Soon afterward, House Republicans sent two letters to the Obama administration seeking more information on the possibility of an exchange, the aides said, and another briefing with the administration followed on Jan. 31, 2012.
GOP aides said the next time congressional Republicans spoke with the administration about the issue was Saturday, when a Pentagon official called an adviser to House Speaker John A. Boehner (Ohio) with word of Bergdahl’s release.
“I haven’t had a conversation with the White House on this issue in a year and a half,” Sen. Saxby Chambliss (Ga.), the ranking Republican on the Intelligence Committee, said Tuesday. “If that’s keeping us in the loop, then this administration is more arrogant than I thought they were.”
Inside the administration, the calculations over Bergdahl’s fate were complicated by seemingly unrelated events, including the raid on Osama bin Laden’s compound in May 2011, when U.S. forces traveled deep into Pakistan and killed the al-Qaeda leader. The operation infuriated Pakistan’s government and raised fears among U.S. officials that their uncertain ally’s already mixed support for the war effort would wane further.
Around that time, U.S. officials began to contemplate an operation to rescue Bergdahl, according to a former senior administration official who participated in the discussions.
At least twice before Bergdahl’s release, U.S. officials had a possible fix on where he was being held, but some administration officials familiar with the intelligence said there were gaps that left his circumstances unclear. And there were strong voices opposed to an operation, led by then-national security adviser Thomas Donilon and his deputy, Denis McDonough, who is now White House chief of staff.
Their concern, the official said, was further angering Pakistan’s government and spy agency, which has close connections to the Haqqani network.
Those who supported a rescue operation included Adm. Mike Mullen, then chairman of the Joint Chiefs of Staff, and then-CIA Director Leon E. Panetta. Their argument in favor of a high-risk, lower-reward operation than the bin Laden raid eventually failed.
During the same debate, officials were considering the emerging prisoner-exchange proposal. White House advisers believed that a successful exchange would not only free Bergdahl but would also encourage moderate Taliban members to take an Afghan-led reconciliation process seriously.
But Panetta and other officials — including Defense Secretary Robert M. Gates, Secretary of State Hillary Rodham Clinton and Director of National Intelligence James R. Clapper Jr. — opposed the terms of the proposed prisoner exchange, according to the official.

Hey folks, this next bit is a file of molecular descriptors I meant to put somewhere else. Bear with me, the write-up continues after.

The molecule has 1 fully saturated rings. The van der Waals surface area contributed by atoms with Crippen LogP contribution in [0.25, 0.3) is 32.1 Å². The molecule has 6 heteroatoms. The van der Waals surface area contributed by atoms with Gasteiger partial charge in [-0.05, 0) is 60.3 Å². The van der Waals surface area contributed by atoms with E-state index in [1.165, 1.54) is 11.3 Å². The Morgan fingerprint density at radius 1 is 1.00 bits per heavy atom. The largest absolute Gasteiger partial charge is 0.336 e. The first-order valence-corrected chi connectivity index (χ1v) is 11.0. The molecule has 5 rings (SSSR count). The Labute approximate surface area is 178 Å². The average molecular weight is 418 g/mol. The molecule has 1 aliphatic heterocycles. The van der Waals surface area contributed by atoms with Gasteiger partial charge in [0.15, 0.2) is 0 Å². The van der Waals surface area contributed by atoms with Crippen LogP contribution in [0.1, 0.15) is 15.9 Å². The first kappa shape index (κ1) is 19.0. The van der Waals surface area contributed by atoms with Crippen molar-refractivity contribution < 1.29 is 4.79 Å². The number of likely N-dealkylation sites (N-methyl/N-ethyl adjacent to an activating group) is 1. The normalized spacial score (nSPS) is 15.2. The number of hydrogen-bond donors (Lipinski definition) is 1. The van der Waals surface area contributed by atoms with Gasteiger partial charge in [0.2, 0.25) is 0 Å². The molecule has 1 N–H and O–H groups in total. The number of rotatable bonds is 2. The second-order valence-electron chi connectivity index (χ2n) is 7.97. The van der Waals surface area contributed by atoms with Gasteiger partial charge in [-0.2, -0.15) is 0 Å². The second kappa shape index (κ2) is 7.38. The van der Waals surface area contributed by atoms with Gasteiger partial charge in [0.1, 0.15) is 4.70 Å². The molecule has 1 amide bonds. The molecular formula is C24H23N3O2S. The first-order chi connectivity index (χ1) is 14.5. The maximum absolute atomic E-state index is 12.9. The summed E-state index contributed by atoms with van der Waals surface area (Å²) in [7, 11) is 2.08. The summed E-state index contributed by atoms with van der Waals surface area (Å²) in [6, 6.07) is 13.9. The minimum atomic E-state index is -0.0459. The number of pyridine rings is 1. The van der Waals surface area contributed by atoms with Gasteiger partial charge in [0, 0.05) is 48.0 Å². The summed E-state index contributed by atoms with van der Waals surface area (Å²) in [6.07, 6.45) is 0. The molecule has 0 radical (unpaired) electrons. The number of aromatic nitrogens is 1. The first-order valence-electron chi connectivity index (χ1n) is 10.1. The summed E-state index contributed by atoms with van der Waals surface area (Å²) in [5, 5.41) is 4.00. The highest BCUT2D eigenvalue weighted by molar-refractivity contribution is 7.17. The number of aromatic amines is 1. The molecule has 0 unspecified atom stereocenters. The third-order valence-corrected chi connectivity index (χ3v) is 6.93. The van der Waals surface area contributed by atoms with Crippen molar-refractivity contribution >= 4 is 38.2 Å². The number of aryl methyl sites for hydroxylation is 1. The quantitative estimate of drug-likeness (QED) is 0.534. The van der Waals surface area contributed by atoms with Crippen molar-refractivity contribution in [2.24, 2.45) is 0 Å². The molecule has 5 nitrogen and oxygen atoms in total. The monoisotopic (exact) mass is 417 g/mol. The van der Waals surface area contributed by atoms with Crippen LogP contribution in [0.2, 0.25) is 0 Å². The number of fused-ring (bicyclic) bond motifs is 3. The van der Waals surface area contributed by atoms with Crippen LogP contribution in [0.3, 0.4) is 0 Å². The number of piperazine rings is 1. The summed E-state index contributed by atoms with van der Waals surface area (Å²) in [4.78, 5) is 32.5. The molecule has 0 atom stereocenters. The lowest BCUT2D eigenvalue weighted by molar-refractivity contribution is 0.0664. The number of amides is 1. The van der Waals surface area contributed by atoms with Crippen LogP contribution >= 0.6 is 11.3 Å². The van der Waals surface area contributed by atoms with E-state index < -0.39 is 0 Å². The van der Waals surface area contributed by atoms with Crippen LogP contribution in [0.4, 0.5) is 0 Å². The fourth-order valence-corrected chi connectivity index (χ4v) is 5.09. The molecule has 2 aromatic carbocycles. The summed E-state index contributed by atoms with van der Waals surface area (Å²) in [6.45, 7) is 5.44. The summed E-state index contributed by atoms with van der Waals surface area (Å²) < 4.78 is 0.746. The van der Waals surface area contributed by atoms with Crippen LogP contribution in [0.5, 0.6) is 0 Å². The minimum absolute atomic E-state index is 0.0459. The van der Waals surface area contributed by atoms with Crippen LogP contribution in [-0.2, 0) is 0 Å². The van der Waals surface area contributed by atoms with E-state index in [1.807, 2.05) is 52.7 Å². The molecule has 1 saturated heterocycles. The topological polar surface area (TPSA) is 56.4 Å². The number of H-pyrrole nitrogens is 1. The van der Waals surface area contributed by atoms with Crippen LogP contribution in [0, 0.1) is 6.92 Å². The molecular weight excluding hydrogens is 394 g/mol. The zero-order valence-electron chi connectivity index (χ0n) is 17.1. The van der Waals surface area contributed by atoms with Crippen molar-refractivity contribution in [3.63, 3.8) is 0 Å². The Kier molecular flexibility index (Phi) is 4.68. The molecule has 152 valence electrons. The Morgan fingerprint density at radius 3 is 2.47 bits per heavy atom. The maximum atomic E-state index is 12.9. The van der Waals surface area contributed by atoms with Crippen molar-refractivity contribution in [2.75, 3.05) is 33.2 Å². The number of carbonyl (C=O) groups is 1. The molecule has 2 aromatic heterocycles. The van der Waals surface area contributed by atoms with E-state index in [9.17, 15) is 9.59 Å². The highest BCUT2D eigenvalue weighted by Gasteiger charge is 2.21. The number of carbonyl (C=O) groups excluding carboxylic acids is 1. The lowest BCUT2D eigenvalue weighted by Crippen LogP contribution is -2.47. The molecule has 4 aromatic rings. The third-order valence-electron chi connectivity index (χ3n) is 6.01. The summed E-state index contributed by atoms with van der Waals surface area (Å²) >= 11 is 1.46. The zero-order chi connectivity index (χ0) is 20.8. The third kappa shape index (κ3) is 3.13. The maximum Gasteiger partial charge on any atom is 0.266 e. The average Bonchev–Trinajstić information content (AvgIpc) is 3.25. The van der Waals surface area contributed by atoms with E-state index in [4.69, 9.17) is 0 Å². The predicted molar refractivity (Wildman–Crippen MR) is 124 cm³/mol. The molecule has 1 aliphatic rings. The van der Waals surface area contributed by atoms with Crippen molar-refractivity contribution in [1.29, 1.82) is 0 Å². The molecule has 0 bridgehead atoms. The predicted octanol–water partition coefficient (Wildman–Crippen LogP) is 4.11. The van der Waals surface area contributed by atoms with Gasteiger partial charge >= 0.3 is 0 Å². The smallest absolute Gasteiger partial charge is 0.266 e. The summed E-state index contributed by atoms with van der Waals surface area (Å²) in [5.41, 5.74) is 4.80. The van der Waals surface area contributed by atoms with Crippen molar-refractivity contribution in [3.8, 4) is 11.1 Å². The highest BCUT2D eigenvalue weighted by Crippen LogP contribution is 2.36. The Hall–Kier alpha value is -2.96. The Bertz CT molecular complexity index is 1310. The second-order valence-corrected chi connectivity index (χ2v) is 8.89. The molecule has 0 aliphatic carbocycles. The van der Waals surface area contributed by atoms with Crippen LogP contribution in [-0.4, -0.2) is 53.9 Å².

Clinton replied in writing to the written concerns of lawmakers in between the various meetings, according to House aides. The contents of her responses were deemed classified and were not available for review by reporters, the aides said Tuesday. Clinton, now considering a run for president in 2016, on Tuesday publicly endorsed the deal to free Bergdahl that the official said she once privately opposed.
A spokesman for Clapper said that he, like others, had expressed concern about the proposal but added that “circumstances have changed dramatically,” citing concerns about Bergdahl’s declining health, the drawdown of U.S. troops and cooperation from Qatar in monitoring the detainees after their release.
Another former Obama administration official, who spoke on the condition of anonymity to discuss the secret process, said Gen. Martin Dempsey, who took over from Mullen as chairman of the Joint Chiefs of Staff, began a renewed effort to free Bergdahl about a year ago.
Dempsey, concerned that time was running out to make a deal for Bergdahl before the U.S. combat mission concluded at the end of this year, was searching for new ideas.
“They were looking at what are the options that are currently available to get this kid home one way or the other,” said a U.S. counterterrorism adviser, who spoke on the condition of anonymity to describe the search.
“He wanted all the theoretical options on the table. Dempsey knew there was a short window. Obama was looking for a way out of Afghanistan,” the adviser added. “Those things were communicated. It has a cascade effect.”
Karen DeYoung in Brussels; Zachary A. Goldfarb in Warsaw; and Ed O’Keefe, Greg Miller and Ellen Nakashima in Washington contributed to this report.